The authors are very grateful to Drs. Giampiero Gallo, Lusine Pogoshyan, Anton Verbine and the ICU physicians and staff, who were all critical to the project’s implementation. This work was presented in part at the American Society of Nephrology 2008 meeting, held in Philadelphia, PA, USA. This work was made possible through the International Society of Nephrology-funded fellowship of Dr. Dinna Cruz. The authors also thank Ken Kupfer, Kristina Little, Irene Bolgan and Brian Noland for statistical and technical advice. The study was supported by a grant from the Associazione Amici del Rene Vicenza (AARVI), a non-profit private organization, and plasma NGAL measurement provided by Biosite, Inc. Neither AARVI nor Biosite had any role in study design, data analysis, data interpretation or writing of the report. Claudio Ronco had full access to all the data in the study and had final responsibility for the decision to submit for publication. Agreement to submit for publication was obtained from all authors.

Conflict of interest statement

Drs. Cruz and Ronco have received an honorarium for speaking for Biosite Incorporated. All other authors declare that they have no conflict of interest.

Open Access

This article is distributed under the terms of the Creative Commons Attribution Noncommercial License which permits any noncommercial use, distribution, and reproduction in any medium, provided the original author(s) and source are credited.

Supplementary material

134_2009_1711_MOESM1_ESM.doc (151 kb)
(DOC 151 kb)


  1. 1.
    Devarajan P (2008) NGAL in acute kidney injury: from serendipity to utility. Am J Kidney Dis 52:395–399CrossRefPubMedGoogle Scholar
  2. 2.
    Makris K, Markou N, Evodia E, Dimopoulou E, Drakopoulos I, Ntetsika K, Rizos D, Baltopoulos G, Haliassos A (2009) Urinary neutrophil gelatinase-associated lipocalin (NGAL) as an early marker of acute kidney injury in critically ill multiple trauma patients. Clin Chem Lab Med 47:79–82CrossRefPubMedGoogle Scholar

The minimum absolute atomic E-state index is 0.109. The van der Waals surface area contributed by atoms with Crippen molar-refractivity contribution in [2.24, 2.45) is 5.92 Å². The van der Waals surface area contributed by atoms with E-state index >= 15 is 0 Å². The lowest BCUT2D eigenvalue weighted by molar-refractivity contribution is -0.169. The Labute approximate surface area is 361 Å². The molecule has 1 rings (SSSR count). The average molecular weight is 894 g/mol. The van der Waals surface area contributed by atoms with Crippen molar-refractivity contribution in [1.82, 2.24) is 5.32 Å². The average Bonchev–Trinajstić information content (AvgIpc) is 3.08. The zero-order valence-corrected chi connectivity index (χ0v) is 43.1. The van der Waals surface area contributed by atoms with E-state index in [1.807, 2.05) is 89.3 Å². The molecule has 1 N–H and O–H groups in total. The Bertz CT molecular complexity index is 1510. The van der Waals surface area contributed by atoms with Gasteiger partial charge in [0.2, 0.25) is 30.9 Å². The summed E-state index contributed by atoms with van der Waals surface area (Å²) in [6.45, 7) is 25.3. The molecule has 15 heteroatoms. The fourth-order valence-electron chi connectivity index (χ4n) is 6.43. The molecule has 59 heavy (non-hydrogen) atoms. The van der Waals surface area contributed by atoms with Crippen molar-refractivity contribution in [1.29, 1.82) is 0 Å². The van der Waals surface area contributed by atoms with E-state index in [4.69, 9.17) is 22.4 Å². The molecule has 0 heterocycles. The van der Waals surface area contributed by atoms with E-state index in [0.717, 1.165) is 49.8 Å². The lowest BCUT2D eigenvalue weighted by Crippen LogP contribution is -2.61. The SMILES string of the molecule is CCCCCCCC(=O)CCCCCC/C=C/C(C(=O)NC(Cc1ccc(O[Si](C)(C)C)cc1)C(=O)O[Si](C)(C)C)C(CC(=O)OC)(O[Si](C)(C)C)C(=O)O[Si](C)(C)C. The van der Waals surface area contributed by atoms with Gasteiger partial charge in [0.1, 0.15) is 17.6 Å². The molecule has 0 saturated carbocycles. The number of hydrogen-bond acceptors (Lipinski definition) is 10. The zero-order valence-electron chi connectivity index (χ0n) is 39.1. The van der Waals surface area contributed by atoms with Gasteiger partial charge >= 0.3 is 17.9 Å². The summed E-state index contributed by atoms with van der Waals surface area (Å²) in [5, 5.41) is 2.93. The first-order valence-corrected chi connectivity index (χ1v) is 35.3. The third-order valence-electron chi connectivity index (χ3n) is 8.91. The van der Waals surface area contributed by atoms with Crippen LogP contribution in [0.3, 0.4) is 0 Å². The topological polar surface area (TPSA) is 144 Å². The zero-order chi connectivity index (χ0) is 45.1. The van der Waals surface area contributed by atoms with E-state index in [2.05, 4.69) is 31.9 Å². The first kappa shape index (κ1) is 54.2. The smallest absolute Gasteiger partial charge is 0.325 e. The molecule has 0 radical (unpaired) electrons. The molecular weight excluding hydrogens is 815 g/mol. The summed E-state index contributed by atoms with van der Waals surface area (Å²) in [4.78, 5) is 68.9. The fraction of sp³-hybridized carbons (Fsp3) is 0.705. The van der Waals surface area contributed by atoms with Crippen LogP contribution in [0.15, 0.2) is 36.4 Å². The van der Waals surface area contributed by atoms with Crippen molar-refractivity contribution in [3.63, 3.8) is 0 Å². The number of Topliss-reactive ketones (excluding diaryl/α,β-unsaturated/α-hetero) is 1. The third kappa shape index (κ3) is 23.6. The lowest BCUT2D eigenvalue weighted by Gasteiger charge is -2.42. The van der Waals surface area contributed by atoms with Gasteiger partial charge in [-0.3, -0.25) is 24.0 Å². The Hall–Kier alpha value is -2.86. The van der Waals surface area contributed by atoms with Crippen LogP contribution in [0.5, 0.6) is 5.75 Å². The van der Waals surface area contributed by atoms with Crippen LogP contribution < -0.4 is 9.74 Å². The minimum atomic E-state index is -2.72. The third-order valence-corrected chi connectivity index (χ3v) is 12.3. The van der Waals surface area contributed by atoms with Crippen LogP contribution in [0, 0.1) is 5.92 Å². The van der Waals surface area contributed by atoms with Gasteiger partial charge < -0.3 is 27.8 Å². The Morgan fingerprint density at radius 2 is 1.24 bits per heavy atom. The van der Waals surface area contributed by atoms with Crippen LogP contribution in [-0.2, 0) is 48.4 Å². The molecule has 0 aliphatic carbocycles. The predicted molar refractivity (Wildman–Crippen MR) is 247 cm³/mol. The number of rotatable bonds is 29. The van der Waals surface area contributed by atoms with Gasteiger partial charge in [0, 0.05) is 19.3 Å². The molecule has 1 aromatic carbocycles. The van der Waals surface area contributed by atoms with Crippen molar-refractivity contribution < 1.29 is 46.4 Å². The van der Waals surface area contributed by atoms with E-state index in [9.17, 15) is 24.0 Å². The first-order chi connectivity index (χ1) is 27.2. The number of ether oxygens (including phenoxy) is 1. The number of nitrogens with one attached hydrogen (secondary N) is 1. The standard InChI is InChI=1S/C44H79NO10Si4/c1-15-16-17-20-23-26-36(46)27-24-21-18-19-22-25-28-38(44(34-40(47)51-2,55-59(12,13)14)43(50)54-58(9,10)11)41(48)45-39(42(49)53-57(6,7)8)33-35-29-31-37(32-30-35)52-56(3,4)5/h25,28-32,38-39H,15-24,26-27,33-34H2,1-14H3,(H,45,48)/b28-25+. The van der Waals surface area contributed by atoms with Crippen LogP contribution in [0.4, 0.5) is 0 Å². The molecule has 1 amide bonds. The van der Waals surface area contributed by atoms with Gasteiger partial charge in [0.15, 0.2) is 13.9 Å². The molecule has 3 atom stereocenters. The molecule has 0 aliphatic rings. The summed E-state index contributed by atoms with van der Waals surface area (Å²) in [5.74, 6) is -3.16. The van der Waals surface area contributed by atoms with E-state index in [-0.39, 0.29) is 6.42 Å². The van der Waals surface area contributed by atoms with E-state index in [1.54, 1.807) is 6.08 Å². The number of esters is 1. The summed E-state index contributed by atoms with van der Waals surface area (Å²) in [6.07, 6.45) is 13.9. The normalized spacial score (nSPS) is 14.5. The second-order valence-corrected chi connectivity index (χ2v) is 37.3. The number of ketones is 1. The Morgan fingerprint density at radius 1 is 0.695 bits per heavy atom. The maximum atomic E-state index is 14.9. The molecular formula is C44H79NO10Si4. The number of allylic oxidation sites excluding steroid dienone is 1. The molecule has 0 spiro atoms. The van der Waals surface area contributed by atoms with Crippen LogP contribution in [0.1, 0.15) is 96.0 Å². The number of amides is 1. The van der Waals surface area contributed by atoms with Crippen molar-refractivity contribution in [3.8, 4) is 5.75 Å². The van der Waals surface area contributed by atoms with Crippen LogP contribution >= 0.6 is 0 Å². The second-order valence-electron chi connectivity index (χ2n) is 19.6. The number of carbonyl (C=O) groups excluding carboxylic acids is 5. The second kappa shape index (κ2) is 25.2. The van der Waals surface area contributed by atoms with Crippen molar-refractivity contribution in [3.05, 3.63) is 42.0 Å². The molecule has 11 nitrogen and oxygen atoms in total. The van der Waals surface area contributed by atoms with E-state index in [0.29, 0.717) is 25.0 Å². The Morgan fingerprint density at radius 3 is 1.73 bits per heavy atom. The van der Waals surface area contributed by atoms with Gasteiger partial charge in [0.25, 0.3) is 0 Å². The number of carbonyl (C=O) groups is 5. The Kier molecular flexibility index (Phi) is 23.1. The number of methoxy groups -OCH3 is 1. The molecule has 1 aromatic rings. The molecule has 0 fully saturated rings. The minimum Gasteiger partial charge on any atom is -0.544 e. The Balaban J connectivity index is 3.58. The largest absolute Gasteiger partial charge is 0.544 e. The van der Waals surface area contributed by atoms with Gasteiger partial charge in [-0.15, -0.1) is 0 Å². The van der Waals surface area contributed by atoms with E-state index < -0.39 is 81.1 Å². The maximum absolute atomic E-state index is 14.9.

3. 3.
    Hirsch R, Dent C, Pfriem H, Allen J, Beekman RH 3rd, Ma Q, Dastrala S, Bennett M, Mitsnefes M, Devarajan P (2007) NGAL is an early predictive biomarker of contrast-induced nephropathy in children. Pediatr Nephrol 22:2089–2095CrossRefPubMedGoogle Scholar
  4. 4.
    Zappitelli M, Washburn KK, Arikan AA, Loftis L, Ma Q, Devarajan P, Parikh CR, Goldstein SL (2007) Urine neutrophil gelatinase-associated lipocalin is an early marker of acute kidney injury in critically ill children: a prospective cohort study. Crit Care 11:R84CrossRefPubMedGoogle Scholar
  5. 5.
    Wheeler DS, Devarajan P, Ma Q, Harmon K, Monaco M, Cvijanovich N, Wong HR (2008) Serum neutrophil gelatinase-associated lipocalin (NGAL) as a marker of acute kidney injury in critically ill children with septic shock. Crit Care Med 36:1297–1303CrossRefPubMedGoogle Scholar
  6. 6.
    Bellomo R, Ronco C, Kellum JA, Mehta RL, Palevsky P (2004) Acute renal failure—definition, outcome measures, animal models, fluid therapy and information technology needs: the Second International Consensus Conference of the Acute Dialysis Quality Initiative (ADQI) Group. Crit Care 8:R204–R212CrossRefPubMedGoogle Scholar
  7. 7.
    Levey AS, Bosch JP, Lewis JB, Greene T, Rogers N, Roth D (1999) A more accurate method to estimate glomerular filtration rate from serum creatinine: a new prediction equation. Modification of Diet in Renal Disease Study Group. Ann Intern Med 130:461–470PubMedGoogle Scholar
  8. 8.
    Parikh CR, Abraham E, Ancukiewicz M, Edelstein CL (2005) Urine IL-18 is an early diagnostic marker for acute kidney injury and predicts mortality in the intensive care unit. J Am Soc Nephrol 16:3046–3052CrossRefPubMedGoogle Scholar
  9. 9.
    Bagshaw SM, George C, Bellomo R (2008) Early acute kidney injury and sepsis: a multicentre evaluation. Crit Care 12:R47CrossRefPubMedGoogle Scholar